J.R.R. Tolkien has captured the imagination of millions through his meticulous creation of a complete realm of magical beings and mythical lands in his epic literary classics The Hobbit, The Lord of the Rings Trilogy, and The Silmarillion. Drawing extensively on ancient myth and legend, Tolkien wove a fabric of rich and metamorphosing tales that both delightthe spirit and stimulate the mind.
In the pages you hold before you, Gareth Knight reveals how Tolkien's epic stories tap into the realms of far-memory and myth, giving access to treasures of wisdom and insight buried deep in the collective imagination. Knight shows the parallels between the myth-making powers of the creative artist and the methods of magical vision as taught in the esoteric schools of the West.
One highlight of this book is a look at Tolkien's use of the ancient Faery Tradition, which is a means of exalted and imaginative empowerment that holds particular spiritual importance for the modern world.
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Gareth Knight is one of today’s foremost writers on the subjects of Magic, the Qabalah, and the Western Mystery Tradition. He has devoted a lifetime to rediscovering and teaching the principles of esoteric philosophy and practice as a spiritual discipline and method of self-realization. His new “The Magical Worlds” series, of which the present volume is the first, focuses on the renowned literary group known as “The Inklings.” This coterie of influential authors consisted of J.R.R. Tolkien, C.S.Lewis, Owen Barfield, and Charles Williams. Each volume examines one of these authors from the viewpoint of Knight’s valuable experience and insight into the realm of the creative imagination and its relationship to the magical powers of the human soul.Excerpt. © Reprinted by permission. All rights reserved.:
1. IN THE BEGINNING
J.R.R.Tolkien caught the imagination of a generation with his trilogy, The Lord of the Rings, with massive sales and the development of what practically amounted to a complete sub-culture of enthusiasts. This led later to the publication of the source material for it all, in The Silmarillion and other works carefully researched and recovered from old manuscript material by his son. Tolkien did no less than construct his own mythology and body of legend from a vast store of Anglo-Saxon and other early literature gathered from his own reading, the apparent neo-paganism nonetheless entirely compatible with his deep Christian faith.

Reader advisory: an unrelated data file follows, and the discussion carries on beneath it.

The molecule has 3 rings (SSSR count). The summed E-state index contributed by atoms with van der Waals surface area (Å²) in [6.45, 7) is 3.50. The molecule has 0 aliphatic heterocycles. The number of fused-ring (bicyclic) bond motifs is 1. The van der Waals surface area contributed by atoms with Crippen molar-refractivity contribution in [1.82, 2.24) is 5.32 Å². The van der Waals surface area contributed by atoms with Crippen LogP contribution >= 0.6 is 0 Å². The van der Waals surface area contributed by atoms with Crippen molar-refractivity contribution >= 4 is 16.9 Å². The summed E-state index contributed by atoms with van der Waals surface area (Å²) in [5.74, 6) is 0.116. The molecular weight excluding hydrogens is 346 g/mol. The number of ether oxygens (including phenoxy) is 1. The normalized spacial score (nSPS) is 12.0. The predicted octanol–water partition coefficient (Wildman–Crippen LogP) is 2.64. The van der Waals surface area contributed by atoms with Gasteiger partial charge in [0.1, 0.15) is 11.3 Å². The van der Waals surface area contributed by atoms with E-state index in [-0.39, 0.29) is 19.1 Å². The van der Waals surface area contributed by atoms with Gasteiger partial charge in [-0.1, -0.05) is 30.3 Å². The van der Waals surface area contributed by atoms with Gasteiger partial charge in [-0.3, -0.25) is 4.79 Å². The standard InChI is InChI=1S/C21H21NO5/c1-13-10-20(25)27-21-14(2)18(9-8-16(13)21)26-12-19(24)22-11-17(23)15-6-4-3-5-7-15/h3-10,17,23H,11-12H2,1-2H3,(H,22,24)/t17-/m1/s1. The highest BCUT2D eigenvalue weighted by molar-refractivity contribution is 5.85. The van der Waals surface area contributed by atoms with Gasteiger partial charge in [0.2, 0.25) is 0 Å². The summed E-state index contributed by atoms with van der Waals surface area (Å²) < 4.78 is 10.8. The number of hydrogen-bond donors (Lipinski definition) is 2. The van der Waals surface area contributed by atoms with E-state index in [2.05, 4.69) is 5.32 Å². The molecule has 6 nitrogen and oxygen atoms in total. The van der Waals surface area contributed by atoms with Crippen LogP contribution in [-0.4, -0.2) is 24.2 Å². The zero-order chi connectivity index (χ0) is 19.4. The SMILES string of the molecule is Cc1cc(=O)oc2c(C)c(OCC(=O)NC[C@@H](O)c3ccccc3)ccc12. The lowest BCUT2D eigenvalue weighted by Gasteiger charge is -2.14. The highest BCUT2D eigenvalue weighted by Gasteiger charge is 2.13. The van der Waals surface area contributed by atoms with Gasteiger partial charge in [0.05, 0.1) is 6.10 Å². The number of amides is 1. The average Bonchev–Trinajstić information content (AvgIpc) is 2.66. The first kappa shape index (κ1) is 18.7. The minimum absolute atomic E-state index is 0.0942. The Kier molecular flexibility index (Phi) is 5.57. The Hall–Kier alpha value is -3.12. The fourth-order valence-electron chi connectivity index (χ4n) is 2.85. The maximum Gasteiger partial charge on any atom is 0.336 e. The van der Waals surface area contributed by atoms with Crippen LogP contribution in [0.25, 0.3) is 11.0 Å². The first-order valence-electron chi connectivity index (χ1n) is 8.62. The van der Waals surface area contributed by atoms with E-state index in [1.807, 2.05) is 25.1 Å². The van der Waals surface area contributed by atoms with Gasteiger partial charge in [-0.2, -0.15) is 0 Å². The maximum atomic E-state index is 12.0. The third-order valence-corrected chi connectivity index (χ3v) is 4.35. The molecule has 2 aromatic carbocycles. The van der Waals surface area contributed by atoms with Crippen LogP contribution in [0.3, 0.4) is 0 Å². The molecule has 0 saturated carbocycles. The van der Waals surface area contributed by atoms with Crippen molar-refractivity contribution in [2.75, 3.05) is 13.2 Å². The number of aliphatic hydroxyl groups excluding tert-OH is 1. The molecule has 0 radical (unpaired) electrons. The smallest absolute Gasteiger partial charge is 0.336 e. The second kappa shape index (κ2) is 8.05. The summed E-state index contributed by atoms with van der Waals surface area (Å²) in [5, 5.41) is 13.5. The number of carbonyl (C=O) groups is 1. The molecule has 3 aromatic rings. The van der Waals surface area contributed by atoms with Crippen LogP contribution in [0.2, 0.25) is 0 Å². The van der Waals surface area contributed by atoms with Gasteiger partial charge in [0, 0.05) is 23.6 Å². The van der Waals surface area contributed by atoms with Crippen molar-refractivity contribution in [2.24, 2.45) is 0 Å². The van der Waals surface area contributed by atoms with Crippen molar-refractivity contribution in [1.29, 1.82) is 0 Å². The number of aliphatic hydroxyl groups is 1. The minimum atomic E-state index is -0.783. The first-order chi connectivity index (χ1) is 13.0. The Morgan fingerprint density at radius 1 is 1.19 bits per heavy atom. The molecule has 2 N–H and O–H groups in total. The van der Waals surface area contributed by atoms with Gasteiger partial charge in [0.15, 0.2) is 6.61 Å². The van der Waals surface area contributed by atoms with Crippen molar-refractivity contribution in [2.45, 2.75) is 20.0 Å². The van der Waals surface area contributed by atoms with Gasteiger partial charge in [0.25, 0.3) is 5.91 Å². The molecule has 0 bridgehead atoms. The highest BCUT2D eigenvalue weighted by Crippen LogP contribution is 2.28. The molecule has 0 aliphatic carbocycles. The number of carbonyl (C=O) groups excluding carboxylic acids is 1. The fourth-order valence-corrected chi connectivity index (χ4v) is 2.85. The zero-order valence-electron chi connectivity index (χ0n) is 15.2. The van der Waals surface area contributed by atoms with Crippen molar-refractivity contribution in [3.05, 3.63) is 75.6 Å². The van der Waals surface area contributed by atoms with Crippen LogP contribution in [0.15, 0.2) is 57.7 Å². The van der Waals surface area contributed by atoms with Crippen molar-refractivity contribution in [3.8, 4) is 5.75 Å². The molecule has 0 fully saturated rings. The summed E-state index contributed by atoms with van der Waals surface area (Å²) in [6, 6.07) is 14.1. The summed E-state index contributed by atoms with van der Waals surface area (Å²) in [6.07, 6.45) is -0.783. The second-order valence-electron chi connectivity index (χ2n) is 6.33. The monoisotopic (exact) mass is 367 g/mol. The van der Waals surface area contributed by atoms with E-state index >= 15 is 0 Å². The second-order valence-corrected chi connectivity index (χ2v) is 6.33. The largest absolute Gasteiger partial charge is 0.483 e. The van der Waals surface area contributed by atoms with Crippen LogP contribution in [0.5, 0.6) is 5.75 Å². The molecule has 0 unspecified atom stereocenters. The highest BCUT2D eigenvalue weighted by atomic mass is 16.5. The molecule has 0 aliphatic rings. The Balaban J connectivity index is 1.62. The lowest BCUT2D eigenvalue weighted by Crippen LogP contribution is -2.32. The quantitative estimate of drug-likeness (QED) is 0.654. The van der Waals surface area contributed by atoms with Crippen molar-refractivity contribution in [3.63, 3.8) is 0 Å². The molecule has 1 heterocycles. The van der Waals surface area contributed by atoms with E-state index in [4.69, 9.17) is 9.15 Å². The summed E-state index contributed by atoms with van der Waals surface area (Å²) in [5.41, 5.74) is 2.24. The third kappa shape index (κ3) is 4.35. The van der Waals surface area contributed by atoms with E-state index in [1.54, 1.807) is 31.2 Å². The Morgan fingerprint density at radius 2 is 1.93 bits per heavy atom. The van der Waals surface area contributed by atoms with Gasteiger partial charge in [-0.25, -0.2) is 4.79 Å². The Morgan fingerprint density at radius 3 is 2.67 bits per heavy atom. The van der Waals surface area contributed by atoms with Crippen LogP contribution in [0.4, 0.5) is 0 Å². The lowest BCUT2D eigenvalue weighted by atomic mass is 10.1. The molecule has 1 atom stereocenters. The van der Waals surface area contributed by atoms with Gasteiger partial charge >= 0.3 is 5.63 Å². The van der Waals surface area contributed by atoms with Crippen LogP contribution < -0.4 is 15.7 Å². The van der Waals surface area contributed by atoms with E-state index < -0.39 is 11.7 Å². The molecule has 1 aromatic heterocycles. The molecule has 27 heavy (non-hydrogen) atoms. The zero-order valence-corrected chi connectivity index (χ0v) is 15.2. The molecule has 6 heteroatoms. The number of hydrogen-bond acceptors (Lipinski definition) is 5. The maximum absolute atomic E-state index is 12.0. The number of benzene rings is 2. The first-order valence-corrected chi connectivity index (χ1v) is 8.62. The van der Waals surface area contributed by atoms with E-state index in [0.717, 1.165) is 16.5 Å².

From this body of private myth and legend he drew stories of many different kinds, a creation cycle, fall from paradisal innocence, ancient sagas of forgotten races and peoples human and non-human, including stories of lovers and heroes. He had begun to write such stories at an early age and by the age of eighteen had conceived the idea of writing a complete cycle. His prime source of wonder was in fairy stories, and in the ancient concept of the word, perhaps better rendered as faery, which implies that realm of the imagination that is considerably more "magical" or mythopoeic than arch tales of sentimental fancy.
Through early manhood he kept all this as a private occupation until, in 1929, after a lively discussion on the gods and giants of Asgard, he showed some of it to his Oxford University colleague, C.S.Lewis, who responded with enthusiasm and encouragement. For some time Lewis was his only audience. quest, for both The Hobbit and The Lord of the Rings were but a small fragment of a vast mythological scheme, the core of which was not published until after his death, as The Silmarillion.
This contains a creation story, in which Ilúvatar, the One God, the Father of All, creates the angels and the angelic worlds before the Earth ever was, followed by the fall through pride of one of their number and the consequences that this had upon the paradisal world and later upon the world of elves and men and hobbits and all the other creatures, with the resultant battles against evil which reflect the condition of the world to this day.
It will be helpful if we pay some attention to these early happenings, for they are the mainspring from which the rest of the action develops, with very far reaching consequences. Without consideration of The Silmarillion, much of the action of The Lord of the Rings and The Hobbit cannot be understood.
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Book Description Sun Chalice Books, 2001. Paperback. Book Condition: New. Bookseller Inventory # P111928754082